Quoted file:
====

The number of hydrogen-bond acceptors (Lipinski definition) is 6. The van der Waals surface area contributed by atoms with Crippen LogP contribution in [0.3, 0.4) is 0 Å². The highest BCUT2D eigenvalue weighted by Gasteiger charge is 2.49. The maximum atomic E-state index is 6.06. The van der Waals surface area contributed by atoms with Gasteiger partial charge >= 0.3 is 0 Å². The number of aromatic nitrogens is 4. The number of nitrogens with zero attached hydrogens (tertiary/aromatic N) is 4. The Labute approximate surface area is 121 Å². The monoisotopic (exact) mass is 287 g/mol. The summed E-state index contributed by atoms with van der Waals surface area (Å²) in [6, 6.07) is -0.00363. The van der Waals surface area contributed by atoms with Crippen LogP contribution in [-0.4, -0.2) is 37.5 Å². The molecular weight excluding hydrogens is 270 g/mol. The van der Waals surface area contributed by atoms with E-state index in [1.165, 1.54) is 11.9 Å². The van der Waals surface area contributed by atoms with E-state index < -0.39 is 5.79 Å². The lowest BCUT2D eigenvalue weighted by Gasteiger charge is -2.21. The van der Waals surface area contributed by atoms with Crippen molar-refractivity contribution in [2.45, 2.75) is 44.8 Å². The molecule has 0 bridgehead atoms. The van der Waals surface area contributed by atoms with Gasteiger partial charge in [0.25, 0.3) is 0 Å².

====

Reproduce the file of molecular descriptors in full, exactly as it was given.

The number of hydrogen-bond acceptors (Lipinski definition) is 6. The van der Waals surface area contributed by atoms with Crippen LogP contribution in [0.3, 0.4) is 0 Å². The highest BCUT2D eigenvalue weighted by Gasteiger charge is 2.49. The maximum atomic E-state index is 6.06. The van der Waals surface area contributed by atoms with Gasteiger partial charge >= 0.3 is 0 Å². The number of aromatic nitrogens is 4. The number of nitrogens with zero attached hydrogens (tertiary/aromatic N) is 4. The Labute approximate surface area is 121 Å². The monoisotopic (exact) mass is 287 g/mol. The summed E-state index contributed by atoms with van der Waals surface area (Å²) in [6, 6.07) is -0.00363. The van der Waals surface area contributed by atoms with Crippen LogP contribution in [-0.4, -0.2) is 37.5 Å². The molecular weight excluding hydrogens is 270 g/mol. The van der Waals surface area contributed by atoms with E-state index in [1.165, 1.54) is 11.9 Å². The van der Waals surface area contributed by atoms with E-state index < -0.39 is 5.79 Å². The lowest BCUT2D eigenvalue weighted by Gasteiger charge is -2.21. The van der Waals surface area contributed by atoms with Crippen molar-refractivity contribution in [2.45, 2.75) is 44.8 Å². The molecule has 0 bridgehead atoms. The van der Waals surface area contributed by atoms with Gasteiger partial charge in [0.25, 0.3) is 0 Å².